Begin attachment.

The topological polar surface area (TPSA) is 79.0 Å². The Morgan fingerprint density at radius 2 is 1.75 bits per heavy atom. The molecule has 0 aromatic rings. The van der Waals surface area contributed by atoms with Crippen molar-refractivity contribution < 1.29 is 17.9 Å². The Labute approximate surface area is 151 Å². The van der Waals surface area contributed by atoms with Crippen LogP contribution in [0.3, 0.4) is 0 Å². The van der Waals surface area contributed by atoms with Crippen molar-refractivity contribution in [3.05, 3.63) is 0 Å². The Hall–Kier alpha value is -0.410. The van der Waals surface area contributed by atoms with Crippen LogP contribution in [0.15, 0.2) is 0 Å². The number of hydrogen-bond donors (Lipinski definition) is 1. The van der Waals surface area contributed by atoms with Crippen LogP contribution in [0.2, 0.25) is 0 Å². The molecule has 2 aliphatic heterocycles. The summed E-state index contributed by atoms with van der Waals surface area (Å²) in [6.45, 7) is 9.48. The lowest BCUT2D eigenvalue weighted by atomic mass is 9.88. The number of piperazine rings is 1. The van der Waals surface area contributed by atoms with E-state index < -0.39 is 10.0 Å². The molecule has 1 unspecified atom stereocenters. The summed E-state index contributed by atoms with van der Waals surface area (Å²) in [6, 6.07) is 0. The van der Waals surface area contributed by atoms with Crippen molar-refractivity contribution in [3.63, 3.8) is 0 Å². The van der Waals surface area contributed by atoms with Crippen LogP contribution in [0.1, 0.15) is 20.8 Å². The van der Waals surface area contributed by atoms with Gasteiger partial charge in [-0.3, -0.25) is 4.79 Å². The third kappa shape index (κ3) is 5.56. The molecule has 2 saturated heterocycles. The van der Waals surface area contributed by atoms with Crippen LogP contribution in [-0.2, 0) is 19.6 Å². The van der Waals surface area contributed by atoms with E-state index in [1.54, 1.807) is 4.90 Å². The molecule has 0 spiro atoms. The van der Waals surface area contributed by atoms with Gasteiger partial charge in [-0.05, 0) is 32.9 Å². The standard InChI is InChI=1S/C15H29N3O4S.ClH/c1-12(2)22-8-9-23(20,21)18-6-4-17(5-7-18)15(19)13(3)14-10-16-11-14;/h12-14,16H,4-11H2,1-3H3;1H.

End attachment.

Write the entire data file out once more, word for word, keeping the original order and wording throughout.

The topological polar surface area (TPSA) is 79.0 Å². The Morgan fingerprint density at radius 2 is 1.75 bits per heavy atom. The molecule has 0 aromatic rings. The van der Waals surface area contributed by atoms with Crippen molar-refractivity contribution < 1.29 is 17.9 Å². The Labute approximate surface area is 151 Å². The van der Waals surface area contributed by atoms with Crippen LogP contribution in [0.3, 0.4) is 0 Å². The van der Waals surface area contributed by atoms with Crippen molar-refractivity contribution in [3.05, 3.63) is 0 Å². The Hall–Kier alpha value is -0.410. The van der Waals surface area contributed by atoms with Crippen LogP contribution in [0.15, 0.2) is 0 Å². The number of hydrogen-bond donors (Lipinski definition) is 1. The van der Waals surface area contributed by atoms with Crippen LogP contribution in [0.2, 0.25) is 0 Å². The molecule has 2 aliphatic heterocycles. The summed E-state index contributed by atoms with van der Waals surface area (Å²) in [6.45, 7) is 9.48. The lowest BCUT2D eigenvalue weighted by atomic mass is 9.88. The number of piperazine rings is 1. The van der Waals surface area contributed by atoms with E-state index < -0.39 is 10.0 Å². The molecule has 1 unspecified atom stereocenters. The summed E-state index contributed by atoms with van der Waals surface area (Å²) in [6, 6.07) is 0. The van der Waals surface area contributed by atoms with Crippen molar-refractivity contribution in [3.63, 3.8) is 0 Å². The van der Waals surface area contributed by atoms with Crippen LogP contribution in [0.1, 0.15) is 20.8 Å². The van der Waals surface area contributed by atoms with Gasteiger partial charge in [-0.3, -0.25) is 4.79 Å². The third kappa shape index (κ3) is 5.56. The molecule has 2 saturated heterocycles. The van der Waals surface area contributed by atoms with Crippen LogP contribution in [-0.2, 0) is 19.6 Å². The van der Waals surface area contributed by atoms with E-state index in [1.54, 1.807) is 4.90 Å². The molecule has 0 spiro atoms. The van der Waals surface area contributed by atoms with Gasteiger partial charge in [-0.05, 0) is 32.9 Å². The standard InChI is InChI=1S/C15H29N3O4S.ClH/c1-12(2)22-8-9-23(20,21)18-6-4-17(5-7-18)15(19)13(3)14-10-16-11-14;/h12-14,16H,4-11H2,1-3H3;1H.